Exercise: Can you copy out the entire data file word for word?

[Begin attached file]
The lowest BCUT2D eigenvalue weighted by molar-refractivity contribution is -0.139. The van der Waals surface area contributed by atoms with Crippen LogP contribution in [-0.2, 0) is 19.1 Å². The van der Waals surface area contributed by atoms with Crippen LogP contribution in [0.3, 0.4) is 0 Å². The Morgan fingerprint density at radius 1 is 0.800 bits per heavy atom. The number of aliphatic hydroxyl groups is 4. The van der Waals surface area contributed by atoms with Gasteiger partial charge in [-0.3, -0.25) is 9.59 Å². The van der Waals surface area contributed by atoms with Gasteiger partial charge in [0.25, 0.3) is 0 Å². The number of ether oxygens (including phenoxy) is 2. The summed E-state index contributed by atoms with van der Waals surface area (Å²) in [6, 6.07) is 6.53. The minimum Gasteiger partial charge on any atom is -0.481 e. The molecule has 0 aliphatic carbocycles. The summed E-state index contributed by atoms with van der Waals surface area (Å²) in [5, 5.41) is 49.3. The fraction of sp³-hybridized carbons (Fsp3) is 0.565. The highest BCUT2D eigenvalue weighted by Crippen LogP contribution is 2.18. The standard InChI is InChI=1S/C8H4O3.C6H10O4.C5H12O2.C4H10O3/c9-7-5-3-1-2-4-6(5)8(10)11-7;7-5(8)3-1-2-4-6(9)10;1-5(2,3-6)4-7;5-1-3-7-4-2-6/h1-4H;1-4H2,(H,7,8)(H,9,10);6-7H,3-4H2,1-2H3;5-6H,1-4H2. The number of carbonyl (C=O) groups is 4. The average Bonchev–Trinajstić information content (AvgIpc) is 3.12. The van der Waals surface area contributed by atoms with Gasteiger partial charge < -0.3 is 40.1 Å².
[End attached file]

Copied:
The lowest BCUT2D eigenvalue weighted by molar-refractivity contribution is -0.139. The van der Waals surface area contributed by atoms with Crippen LogP contribution in [-0.2, 0) is 19.1 Å². The van der Waals surface area contributed by atoms with Crippen LogP contribution in [0.3, 0.4) is 0 Å². The Morgan fingerprint density at radius 1 is 0.800 bits per heavy atom. The number of aliphatic hydroxyl groups is 4. The van der Waals surface area contributed by atoms with Gasteiger partial charge in [-0.3, -0.25) is 9.59 Å². The van der Waals surface area contributed by atoms with Gasteiger partial charge in [0.25, 0.3) is 0 Å². The number of ether oxygens (including phenoxy) is 2. The summed E-state index contributed by atoms with van der Waals surface area (Å²) in [6, 6.07) is 6.53. The minimum Gasteiger partial charge on any atom is -0.481 e. The molecule has 0 aliphatic carbocycles. The summed E-state index contributed by atoms with van der Waals surface area (Å²) in [5, 5.41) is 49.3. The fraction of sp³-hybridized carbons (Fsp3) is 0.565. The highest BCUT2D eigenvalue weighted by Crippen LogP contribution is 2.18. The standard InChI is InChI=1S/C8H4O3.C6H10O4.C5H12O2.C4H10O3/c9-7-5-3-1-2-4-6(5)8(10)11-7;7-5(8)3-1-2-4-6(9)10;1-5(2,3-6)4-7;5-1-3-7-4-2-6/h1-4H;1-4H2,(H,7,8)(H,9,10);6-7H,3-4H2,1-2H3;5-6H,1-4H2. The number of carbonyl (C=O) groups is 4. The average Bonchev–Trinajstić information content (AvgIpc) is 3.12. The van der Waals surface area contributed by atoms with Gasteiger partial charge < -0.3 is 40.1 Å².